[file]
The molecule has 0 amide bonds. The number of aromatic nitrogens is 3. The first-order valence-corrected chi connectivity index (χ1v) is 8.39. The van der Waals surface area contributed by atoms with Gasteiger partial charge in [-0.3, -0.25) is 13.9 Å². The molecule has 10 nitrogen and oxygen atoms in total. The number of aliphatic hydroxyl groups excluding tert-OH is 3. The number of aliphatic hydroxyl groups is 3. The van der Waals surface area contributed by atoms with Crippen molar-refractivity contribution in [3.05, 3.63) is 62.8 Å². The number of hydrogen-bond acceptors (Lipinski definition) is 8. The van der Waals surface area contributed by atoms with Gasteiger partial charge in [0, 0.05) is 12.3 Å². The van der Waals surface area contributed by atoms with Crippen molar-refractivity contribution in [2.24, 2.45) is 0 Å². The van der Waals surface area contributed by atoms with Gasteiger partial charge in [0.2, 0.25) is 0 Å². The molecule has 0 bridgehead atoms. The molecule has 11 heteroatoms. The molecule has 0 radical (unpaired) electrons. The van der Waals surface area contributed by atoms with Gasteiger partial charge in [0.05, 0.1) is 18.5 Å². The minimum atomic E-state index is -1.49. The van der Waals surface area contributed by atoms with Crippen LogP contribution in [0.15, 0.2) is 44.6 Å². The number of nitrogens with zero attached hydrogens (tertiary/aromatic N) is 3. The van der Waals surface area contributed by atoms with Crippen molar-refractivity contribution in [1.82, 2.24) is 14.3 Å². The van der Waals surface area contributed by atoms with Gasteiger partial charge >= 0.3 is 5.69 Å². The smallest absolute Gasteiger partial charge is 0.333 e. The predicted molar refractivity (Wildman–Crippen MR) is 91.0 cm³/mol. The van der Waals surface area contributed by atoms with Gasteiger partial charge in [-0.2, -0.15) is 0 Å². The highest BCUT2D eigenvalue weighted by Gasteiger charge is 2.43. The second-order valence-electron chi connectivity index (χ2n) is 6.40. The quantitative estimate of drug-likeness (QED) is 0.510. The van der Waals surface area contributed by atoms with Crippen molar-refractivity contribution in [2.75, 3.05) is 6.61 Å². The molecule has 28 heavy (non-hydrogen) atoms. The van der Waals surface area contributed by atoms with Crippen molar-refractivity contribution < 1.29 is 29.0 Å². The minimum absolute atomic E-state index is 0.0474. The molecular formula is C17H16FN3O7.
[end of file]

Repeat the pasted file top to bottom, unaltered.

The molecule has 0 amide bonds. The number of aromatic nitrogens is 3. The first-order valence-corrected chi connectivity index (χ1v) is 8.39. The van der Waals surface area contributed by atoms with Gasteiger partial charge in [-0.3, -0.25) is 13.9 Å². The molecule has 10 nitrogen and oxygen atoms in total. The number of aliphatic hydroxyl groups excluding tert-OH is 3. The number of aliphatic hydroxyl groups is 3. The van der Waals surface area contributed by atoms with Crippen molar-refractivity contribution in [3.05, 3.63) is 62.8 Å². The number of hydrogen-bond acceptors (Lipinski definition) is 8. The van der Waals surface area contributed by atoms with Gasteiger partial charge in [0, 0.05) is 12.3 Å². The van der Waals surface area contributed by atoms with Crippen molar-refractivity contribution in [2.24, 2.45) is 0 Å². The van der Waals surface area contributed by atoms with Gasteiger partial charge in [0.2, 0.25) is 0 Å². The molecule has 0 bridgehead atoms. The molecule has 11 heteroatoms. The molecule has 0 radical (unpaired) electrons. The van der Waals surface area contributed by atoms with Gasteiger partial charge in [0.05, 0.1) is 18.5 Å². The minimum atomic E-state index is -1.49. The van der Waals surface area contributed by atoms with Crippen LogP contribution in [0.15, 0.2) is 44.6 Å². The number of nitrogens with zero attached hydrogens (tertiary/aromatic N) is 3. The van der Waals surface area contributed by atoms with Crippen molar-refractivity contribution in [1.82, 2.24) is 14.3 Å². The van der Waals surface area contributed by atoms with Gasteiger partial charge >= 0.3 is 5.69 Å². The smallest absolute Gasteiger partial charge is 0.333 e. The predicted molar refractivity (Wildman–Crippen MR) is 91.0 cm³/mol. The van der Waals surface area contributed by atoms with Gasteiger partial charge in [-0.2, -0.15) is 0 Å². The highest BCUT2D eigenvalue weighted by Gasteiger charge is 2.43. The second-order valence-electron chi connectivity index (χ2n) is 6.40. The quantitative estimate of drug-likeness (QED) is 0.510. The van der Waals surface area contributed by atoms with Crippen molar-refractivity contribution in [2.75, 3.05) is 6.61 Å². The molecule has 28 heavy (non-hydrogen) atoms. The van der Waals surface area contributed by atoms with Crippen molar-refractivity contribution < 1.29 is 29.0 Å². The minimum absolute atomic E-state index is 0.0474. The molecular formula is C17H16FN3O7.